We love it. And you've voted. See which is the best American beer city.
The Monk's Kettle is a destination for serious craft beer in San Francisco's Mission district, and they serve some mighty tasty food alongside their stouts, sours, dubbels, and IPAs. When our beer writer Mike Reis, a certified Cicerone who co-directs the beer program at Monk's with cellar master/owner Christian Albertson, wrote to me to apply for a columnist position, it was a no-brainer for me to add him to the SE Drinks team; those Monk's Kettle guys are serious about craft beer.
They're aiming to prove that they're just as serious about food—and about beer's place in the world of fine dining—with their latest venture on Valencia Street, The Abbot's Cellar.
Chef Adam Dulye, who first fell in love with craft beer during a stint cooking in Colorado, says, "Monk's is like a craft tavern, and Abbot's is more refined and focused. Craft beer is growing so fast, and catching on in such a different way with food now. It's nice to be able to see craft beer used like this in a place that's not a gastropub."
The menu highlights game and game birds; there's usually quail or pheasant, and bison is often featured. "Part of it was just wanting to use a lot of meats that taste amazing and are fun to cook," Chef Dulye told us. "Pheasant has so much flavor—bison's the same way—and you don't see them on a lot of menus in San Francisco, even though it's available locally and it's sustainable." But not everything's meaty: "Sometimes you don't want a hunk of protein on your plate," says Dulye, so there's always going to be at least one vegetarian appetizer and entree available.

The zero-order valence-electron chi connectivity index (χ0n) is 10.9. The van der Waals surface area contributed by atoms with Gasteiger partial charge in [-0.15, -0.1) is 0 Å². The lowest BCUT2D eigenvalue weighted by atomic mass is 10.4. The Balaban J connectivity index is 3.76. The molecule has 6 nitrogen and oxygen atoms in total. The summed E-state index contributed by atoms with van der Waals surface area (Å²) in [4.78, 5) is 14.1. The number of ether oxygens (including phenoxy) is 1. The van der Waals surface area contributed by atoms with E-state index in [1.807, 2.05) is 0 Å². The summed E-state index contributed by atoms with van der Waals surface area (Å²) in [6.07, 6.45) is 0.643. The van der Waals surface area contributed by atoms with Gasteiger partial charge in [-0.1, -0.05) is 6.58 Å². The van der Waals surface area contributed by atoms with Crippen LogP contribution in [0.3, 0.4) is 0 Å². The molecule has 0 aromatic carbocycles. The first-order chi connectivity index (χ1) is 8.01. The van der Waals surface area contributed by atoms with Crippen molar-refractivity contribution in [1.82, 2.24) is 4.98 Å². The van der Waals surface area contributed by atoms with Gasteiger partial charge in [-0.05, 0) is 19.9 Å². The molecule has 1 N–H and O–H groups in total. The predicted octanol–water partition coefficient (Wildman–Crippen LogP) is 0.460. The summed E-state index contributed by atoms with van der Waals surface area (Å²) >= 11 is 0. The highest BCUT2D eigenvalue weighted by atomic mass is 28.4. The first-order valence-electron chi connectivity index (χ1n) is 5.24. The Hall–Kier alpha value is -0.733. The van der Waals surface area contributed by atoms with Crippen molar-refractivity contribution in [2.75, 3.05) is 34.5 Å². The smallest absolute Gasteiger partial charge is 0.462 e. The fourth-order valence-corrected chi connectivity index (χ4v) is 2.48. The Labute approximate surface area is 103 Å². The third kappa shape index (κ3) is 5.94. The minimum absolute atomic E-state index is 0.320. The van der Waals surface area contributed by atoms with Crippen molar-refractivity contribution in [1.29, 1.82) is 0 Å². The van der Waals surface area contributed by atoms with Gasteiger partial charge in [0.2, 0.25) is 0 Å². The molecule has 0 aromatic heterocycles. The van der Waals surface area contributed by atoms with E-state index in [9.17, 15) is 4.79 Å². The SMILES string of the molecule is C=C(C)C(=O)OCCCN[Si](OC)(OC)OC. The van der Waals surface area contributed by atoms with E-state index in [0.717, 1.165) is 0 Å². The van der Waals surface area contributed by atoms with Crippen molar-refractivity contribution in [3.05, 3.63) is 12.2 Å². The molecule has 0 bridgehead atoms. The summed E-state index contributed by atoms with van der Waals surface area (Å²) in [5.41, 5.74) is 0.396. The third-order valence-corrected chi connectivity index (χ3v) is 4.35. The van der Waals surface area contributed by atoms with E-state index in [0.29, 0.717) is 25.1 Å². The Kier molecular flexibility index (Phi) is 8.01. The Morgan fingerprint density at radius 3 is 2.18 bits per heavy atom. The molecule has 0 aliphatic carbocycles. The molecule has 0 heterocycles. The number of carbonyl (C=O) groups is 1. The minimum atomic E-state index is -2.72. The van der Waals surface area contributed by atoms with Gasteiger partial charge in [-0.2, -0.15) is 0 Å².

In addition to a la carte options, they're offering a 3-course tasting menu for $45 ($60 with beer pairings for every course), and a 5-course option for $65 ($90 with beer pairings.) While the full participation of the table is required for the 5-course meal, individuals can opt for the 3-course version whether or not their dining companions choose to.
And the beer list you'll find built into your dining table? It's no slouch. At our visit, they were pouring 2007 Cantillon Iris on tap, and Lost Abbey's 2009 Cuvee de Tomme by the glass (poured from the bottle), along with a few things I'd never even heard of. They have 150 to 200 beers in house (and capacity for 400 cases or so in their two-story beer cellar), but they won't be serving flights—the idea is to really integrate the beer offerings with the food, focusing on pairings that really elevate both the dish and the beer.
For the pairings, Reis (who's co-directing the beer program at Abbot's as well as Monk's...plus getting his Serious Eats columns in more or less on time!) says the team is thinking beyond the basic ingredients and considering the preparation method—roasty character in a beer can be accented by grilled foods, he says, while caramelization in the restaurant's superhot stone oven or at the saute station can make for a nice match with particularly malty brews. Herbs can latch onto a beer's herbal hop or yeasty fruit flavors, and salt can intensify a dish's flavors to help it pair with a more aggressive beer.
For a pheasant dish that's crisped in the stone oven, for example, Reis suggets a Hot Rocks lager from Port Brewing Company. "They put hot granite in the kettle while making this beer, which gives it a really interesting caramelized flavor, and that's unbelievable with the caramelization that the pheasant gets in the stone oven. Plus, the earthy hop character in the beer is very nice with the vegetables on the plate," notes Reis.